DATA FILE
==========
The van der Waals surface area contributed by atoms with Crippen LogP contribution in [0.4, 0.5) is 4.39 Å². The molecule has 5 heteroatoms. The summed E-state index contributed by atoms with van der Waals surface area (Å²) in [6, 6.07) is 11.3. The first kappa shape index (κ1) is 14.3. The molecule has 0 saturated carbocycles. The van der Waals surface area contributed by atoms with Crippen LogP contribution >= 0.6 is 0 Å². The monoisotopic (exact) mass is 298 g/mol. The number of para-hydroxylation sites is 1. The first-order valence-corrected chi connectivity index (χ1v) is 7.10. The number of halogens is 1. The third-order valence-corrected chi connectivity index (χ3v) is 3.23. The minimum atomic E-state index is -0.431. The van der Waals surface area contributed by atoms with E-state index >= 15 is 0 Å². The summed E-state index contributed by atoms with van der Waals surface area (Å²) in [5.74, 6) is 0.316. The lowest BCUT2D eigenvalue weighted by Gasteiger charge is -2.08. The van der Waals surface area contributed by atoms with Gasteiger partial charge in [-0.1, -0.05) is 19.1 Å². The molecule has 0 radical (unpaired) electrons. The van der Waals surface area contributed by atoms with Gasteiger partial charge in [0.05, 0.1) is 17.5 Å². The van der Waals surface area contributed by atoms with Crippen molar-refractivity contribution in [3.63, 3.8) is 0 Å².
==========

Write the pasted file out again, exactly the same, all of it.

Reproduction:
The van der Waals surface area contributed by atoms with Crippen LogP contribution in [0.4, 0.5) is 4.39 Å². The molecule has 5 heteroatoms. The summed E-state index contributed by atoms with van der Waals surface area (Å²) in [6, 6.07) is 11.3. The first kappa shape index (κ1) is 14.3. The molecule has 0 saturated carbocycles. The van der Waals surface area contributed by atoms with Crippen LogP contribution >= 0.6 is 0 Å². The monoisotopic (exact) mass is 298 g/mol. The number of para-hydroxylation sites is 1. The first-order valence-corrected chi connectivity index (χ1v) is 7.10. The number of halogens is 1. The third-order valence-corrected chi connectivity index (χ3v) is 3.23. The minimum atomic E-state index is -0.431. The van der Waals surface area contributed by atoms with E-state index >= 15 is 0 Å². The summed E-state index contributed by atoms with van der Waals surface area (Å²) in [5.74, 6) is 0.316. The lowest BCUT2D eigenvalue weighted by Gasteiger charge is -2.08. The van der Waals surface area contributed by atoms with Gasteiger partial charge in [-0.1, -0.05) is 19.1 Å². The molecule has 0 radical (unpaired) electrons. The van der Waals surface area contributed by atoms with Gasteiger partial charge in [0.05, 0.1) is 17.5 Å². The van der Waals surface area contributed by atoms with Crippen molar-refractivity contribution in [3.63, 3.8) is 0 Å².